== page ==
Chad Seegars, 20, was in a Rikers Island visitor area in February 2012 when a stranger grabbed him and cut his face, leaving an eight-inch cut that required 90 stitches on his right cheek. According to a new lawsuit, a correction officer found a way to make things worse. Seegars is suing the officer for taking a photo of his injury without his consent and posting it on Facebook under the title “The Things Tht Happens On The Island Smhh.”
[Facebook’s rationale for leaving up the Pelosi video] is ridiculous. The only thing the incident shows is how expert Facebook has become at blurring the lines between simple mistakes and deliberate deception, thereby abrogating its responsibility as the key distributor of news on the planet.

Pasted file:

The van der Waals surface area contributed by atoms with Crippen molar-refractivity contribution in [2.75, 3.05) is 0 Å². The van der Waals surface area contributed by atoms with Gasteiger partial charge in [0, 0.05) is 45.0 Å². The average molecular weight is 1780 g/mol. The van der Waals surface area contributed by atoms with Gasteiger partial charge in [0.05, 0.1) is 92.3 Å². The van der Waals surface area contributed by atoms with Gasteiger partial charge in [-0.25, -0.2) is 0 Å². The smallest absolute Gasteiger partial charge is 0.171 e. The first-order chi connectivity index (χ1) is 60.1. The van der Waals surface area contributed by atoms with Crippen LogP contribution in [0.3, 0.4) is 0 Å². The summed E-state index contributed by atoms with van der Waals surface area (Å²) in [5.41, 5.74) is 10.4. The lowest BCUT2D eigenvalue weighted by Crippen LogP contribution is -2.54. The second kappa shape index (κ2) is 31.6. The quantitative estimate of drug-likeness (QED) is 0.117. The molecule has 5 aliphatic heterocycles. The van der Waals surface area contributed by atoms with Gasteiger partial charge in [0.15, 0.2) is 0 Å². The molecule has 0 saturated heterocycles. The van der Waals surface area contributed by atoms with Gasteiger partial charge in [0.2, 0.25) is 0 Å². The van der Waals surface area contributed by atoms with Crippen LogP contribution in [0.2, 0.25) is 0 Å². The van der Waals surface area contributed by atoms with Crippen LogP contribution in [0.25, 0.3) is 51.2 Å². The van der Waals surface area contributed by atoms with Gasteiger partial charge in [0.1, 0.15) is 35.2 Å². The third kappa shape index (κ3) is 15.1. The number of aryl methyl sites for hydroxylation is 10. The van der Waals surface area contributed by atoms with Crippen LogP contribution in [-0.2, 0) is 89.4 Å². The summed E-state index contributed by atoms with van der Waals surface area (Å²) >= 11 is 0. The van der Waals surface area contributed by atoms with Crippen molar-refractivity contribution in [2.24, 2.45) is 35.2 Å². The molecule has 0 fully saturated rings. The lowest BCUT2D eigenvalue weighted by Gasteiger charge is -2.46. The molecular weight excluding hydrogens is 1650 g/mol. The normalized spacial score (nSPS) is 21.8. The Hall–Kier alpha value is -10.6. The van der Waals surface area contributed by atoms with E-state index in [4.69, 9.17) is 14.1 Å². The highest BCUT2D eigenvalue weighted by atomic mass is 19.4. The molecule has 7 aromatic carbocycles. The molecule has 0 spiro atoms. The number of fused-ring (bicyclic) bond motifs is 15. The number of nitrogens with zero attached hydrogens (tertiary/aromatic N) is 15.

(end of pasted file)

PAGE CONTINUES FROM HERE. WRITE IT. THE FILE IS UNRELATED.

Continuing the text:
Would a broadcast network air this? Never. Would a newspaper publish it? Not without serious repercussions. Would a marketing campaign like this ever pass muster? False advertising.
No other media could get away with spreading anything like this because they lack the immunity protection that Facebook and other tech companies enjoy under Section 230 of the Communications Decency Act. Section 230 was intended to spur innovation and encourage start-ups. Now it’s a shield to protect behemoths from any sensible rules. …
By conflating censorship with the responsible maintenance of its platforms, and by providing “rules” that are really just capricious decisions by a small coterie of the rich and powerful, Facebook and others have created a free-for-all with no consistent philosophy.